"We don't know what the Sun will do in the future," Scafetta added. "For now, if our analysis is correct, I think it is important to correct the climate models so that they include reliable sensitivity to solar activity. Once that is done, then it will be possible to better understand what has happened during the past hundred years."
Cultivated Potatoes Originated in Southern Peru
MADISON, Wisconsin, October 6, 2005 (ENS) - Scientists have for the first time demonstrated a single origin for the cultivated potato - in southern Peru.
Humans have cultivated potatoes for millennia, but there has been great controversy about the vegetable's origins. This week the study was reported in the "Proceedings of the National Academies of Sciences," by a team led by a USDA potato taxonomist stationed at the University of Wisconsin-Madison.
The scientists analyzed DNA markers in 261 wild and 98 cultivated potato varieties to assess whether the domestic potato arose from a single wild progenitor or whether it arose multiple times - and the results were clear, says David Spooner, the USDA research scientist who led the study.
"In contrast to all prior hypotheses of multiple origins of the cultivated potato, we have identified a single origin from a broad area of southern Peru," says Spooner, who is also a UW-Madison professor of horticulture.
"The multiple-origins theory was based in part on the broad distribution of potatoes from north to south across many different habitats, through morphological resemblance of different wild species to cultivated species, and through other data. Our DNA data, however, shows that in fact all cultivated potatoes can be traced back to a single origin in southern Peru."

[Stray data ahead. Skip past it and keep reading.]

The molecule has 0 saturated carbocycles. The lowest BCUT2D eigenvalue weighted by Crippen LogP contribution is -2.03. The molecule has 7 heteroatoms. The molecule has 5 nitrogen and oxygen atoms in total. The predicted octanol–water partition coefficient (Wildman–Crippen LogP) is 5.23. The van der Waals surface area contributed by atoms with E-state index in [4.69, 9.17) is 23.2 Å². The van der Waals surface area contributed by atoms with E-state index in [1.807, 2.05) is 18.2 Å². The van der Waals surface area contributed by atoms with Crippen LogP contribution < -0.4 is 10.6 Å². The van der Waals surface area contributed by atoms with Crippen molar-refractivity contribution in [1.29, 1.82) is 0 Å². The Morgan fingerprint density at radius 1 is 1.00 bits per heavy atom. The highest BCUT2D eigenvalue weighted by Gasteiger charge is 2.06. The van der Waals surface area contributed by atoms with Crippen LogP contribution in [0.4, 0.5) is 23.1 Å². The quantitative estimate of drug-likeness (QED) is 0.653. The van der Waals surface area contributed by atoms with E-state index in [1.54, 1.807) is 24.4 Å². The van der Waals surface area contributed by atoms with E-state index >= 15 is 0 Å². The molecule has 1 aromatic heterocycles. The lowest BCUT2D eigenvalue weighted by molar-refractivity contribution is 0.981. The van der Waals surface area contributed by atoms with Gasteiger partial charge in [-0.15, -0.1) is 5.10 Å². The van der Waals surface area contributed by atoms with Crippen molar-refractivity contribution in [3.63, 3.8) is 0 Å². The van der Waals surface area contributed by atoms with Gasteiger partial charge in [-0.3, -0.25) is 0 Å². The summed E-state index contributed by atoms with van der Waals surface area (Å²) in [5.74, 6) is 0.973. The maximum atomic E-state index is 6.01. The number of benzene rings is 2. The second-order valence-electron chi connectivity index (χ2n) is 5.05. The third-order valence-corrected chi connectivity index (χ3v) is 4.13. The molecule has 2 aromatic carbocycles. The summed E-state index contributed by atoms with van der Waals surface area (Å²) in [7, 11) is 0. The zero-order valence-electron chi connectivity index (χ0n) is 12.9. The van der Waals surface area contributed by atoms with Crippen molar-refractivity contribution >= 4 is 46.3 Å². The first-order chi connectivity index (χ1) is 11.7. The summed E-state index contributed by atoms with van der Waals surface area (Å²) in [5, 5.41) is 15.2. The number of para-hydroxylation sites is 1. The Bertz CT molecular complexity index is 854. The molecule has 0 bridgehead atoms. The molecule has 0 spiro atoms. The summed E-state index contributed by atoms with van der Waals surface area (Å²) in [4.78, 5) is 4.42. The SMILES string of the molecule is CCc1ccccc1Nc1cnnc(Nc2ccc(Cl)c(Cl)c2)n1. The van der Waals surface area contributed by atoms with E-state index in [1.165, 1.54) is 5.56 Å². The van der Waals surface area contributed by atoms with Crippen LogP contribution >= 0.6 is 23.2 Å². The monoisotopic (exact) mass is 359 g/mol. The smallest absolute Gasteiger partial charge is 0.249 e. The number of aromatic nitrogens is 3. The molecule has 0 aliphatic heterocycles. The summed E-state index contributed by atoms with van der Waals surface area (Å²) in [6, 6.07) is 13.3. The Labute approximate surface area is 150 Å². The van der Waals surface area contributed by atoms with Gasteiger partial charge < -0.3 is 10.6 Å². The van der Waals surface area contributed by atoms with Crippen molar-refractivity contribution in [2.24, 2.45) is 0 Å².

The earliest archaeological evidence suggests that potatoes were domesticated from wild relatives by indigenous agriculturalists more than 7,000 years ago, says Spooner. Today, the potato - an international dietary staple - is a major crop in both the United States and in Wisconsin, which is fourth in the nation for potato production.
Potato diseases such as late blight can cause significant economic damage to farmers in America and throughout the world.
"As a taxonomist, my job is to help determine what is a species and to classify those species into related groups," Spooner explains. "Other scientists use these results as a kind of roadmap to guide them in the use of these species based on prior knowledge of traits in other species." Spooner spends about two months each year trekking through the mountains of South America, collecting and identifying wild potatoes and researching them.
"When researchers discover an important trait - for example, that a certain species is resistant to disease - then everything related to that species becomes potentially useful," Spooner says. "We can screen samples to see if related germplasm has similar resistance, in which case we may be able to guide plant breeders to germplasm to use in breeding programs."
And beyond the agricultural benefits, Spooner's study has helped to rewrite a small but important chapter of evolutionary history.
"Books are written about questions of how crops originate," he says. "Sometimes statements are repeated so often that they are accepted as fact. This is a way to get people to reconsider long-held assumptions of the origin of the potato, and stimulate us to reconsider the origins of other crops using new methods."